Victory Fridges in Cleveland, Shopping on Snap, Nike’s Risk Pays Off and Departures at Instagram

Lunch Break: September 26

Lunch Break: September 26


Happy Wednesday, Lunch Breakers!

It’s the first week of fall, and no matter what the temperature is, consider it officially acceptable to order a certain pumpkin spice-flavored beverage and start hoarding your favorite Halloween candy.

We’ve rounded up the biggest stories of the week from brands that are constantly making headlines.

The Key to Victory

At the beginning of the NFL season, Anheuser-Busch announced that it would install Bud Light-stocked “Victory Fridges” around Cleveland that would only unlock if the Cleveland Browns won a regular season game. Sound simple? Here’s the catch: The Browns hadn’t been victorious since December 24, 2016.

Last Thursday, the Browns broke their 635-day losing streak with a comeback win over the Jets. Ecstatic, and thirsty, fans rushed the recently unlocked fridges, all while posting excitedly on social media. Raise a cold one and say “dilly dilly” to Anheuser-Busch’s clever campaign.

Snap & Shop

Amazon and Snap are teaming up to change the way you shop. Snap is rolling out a new feature that will allow users to scan a product or barcode to bring up an Amazon card that will give users product details, price and similar items—as well as a direct link to purchase the product. This partnership looks promising with Snap’s users 20 percent more likely to make a mobile purchase than those who don’t Snap.

Social commerce is on the rise, and other platforms already have similar features, like Pinterest’s “Shop the Look Pins” and Instagram’s new shopping channel on Instagram Explore. Could this be the future of shopping?

Nike’s $6 Billion Dollar Man

After Nike’s controversial campaign featuring Colin Kaepernick launched on Labor Day weekend, it caused a media firestorm. Those against Nike’s ad burned merchandise and boycotted the brand. The Swoosh could’ve been doomed because of angry customers, but instead, the athletic brand is thriving.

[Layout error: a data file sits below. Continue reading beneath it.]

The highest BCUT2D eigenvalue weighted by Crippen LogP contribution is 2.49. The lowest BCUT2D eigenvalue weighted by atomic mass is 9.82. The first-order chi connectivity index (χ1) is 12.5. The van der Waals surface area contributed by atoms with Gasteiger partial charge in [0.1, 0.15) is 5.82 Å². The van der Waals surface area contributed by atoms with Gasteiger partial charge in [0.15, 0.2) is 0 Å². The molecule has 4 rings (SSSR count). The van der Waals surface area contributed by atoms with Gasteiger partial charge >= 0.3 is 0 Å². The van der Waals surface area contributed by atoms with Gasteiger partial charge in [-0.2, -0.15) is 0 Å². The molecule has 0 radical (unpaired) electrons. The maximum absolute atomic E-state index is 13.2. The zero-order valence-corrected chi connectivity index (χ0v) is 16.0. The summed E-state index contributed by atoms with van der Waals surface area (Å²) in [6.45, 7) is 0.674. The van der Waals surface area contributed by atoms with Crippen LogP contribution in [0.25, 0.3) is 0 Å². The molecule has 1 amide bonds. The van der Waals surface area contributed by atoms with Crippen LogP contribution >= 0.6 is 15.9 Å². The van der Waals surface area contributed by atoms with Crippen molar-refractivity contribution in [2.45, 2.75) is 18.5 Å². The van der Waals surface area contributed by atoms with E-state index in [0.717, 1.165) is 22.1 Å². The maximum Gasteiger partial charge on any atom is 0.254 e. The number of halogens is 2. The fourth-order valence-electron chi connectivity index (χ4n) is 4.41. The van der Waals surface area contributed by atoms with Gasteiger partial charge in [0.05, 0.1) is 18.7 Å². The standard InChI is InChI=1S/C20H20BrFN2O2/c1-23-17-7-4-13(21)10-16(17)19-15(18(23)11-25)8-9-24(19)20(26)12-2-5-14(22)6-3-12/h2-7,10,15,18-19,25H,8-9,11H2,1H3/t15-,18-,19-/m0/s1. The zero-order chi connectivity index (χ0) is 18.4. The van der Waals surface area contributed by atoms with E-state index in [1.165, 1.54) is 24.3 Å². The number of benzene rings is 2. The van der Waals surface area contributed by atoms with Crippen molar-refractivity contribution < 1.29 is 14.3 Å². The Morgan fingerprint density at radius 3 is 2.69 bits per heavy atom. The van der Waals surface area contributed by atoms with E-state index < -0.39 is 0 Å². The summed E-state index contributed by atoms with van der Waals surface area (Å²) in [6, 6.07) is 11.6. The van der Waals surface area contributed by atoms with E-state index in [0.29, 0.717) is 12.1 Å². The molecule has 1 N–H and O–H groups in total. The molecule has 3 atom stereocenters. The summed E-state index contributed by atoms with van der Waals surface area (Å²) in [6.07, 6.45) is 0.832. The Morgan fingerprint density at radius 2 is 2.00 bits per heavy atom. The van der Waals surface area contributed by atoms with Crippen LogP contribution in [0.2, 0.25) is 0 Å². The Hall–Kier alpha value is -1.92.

Since the campaign’s launch, social mentions have more than tripled, and Nike is getting 50 percent more online mentions than it did prior to Kaepernick joining Nike’s lineup. This controversy didn’t just translate to social chatter—it also directly impacted market value. Nike reported that since the Kaepernick ad, its added nearly $6 billion to its market value. Controversy sells.

[bctt tweet=”Nike proves that controversy sells. It increased its market value more than $6 billion since launching the Colin Kaepernick campaign earlier this month. ” username=”@stantoncomm”]


Yesterday, Instagram co-founders Kevin Systrom and Mike Krieger abruptly stepped away from the social media giant, which has been owned by Facebook since 2012. It’s unclear exactly why the duo left and under what circumstances, but it’s rumored that tensions with Facebook CEO Mark Zuckerberg had been fraught in recent months.

As reported by The Verge, this announcement caused complete PR chaos at Instagram HQ. Spokespeople at both Facebook and Instagram were unaware of the situation and Systrom posted a departure note on the corporate blog that alluded to his new business venture with Kreiger. Meanwhile, Zuckerberg kept relatively quiet as Systrom and Kreiger shared celebratory photos with their followers. The future of Instagram is now in Facebook’s control, and as CNN’s Kaya Yurieff said, “It better not mess it up.”

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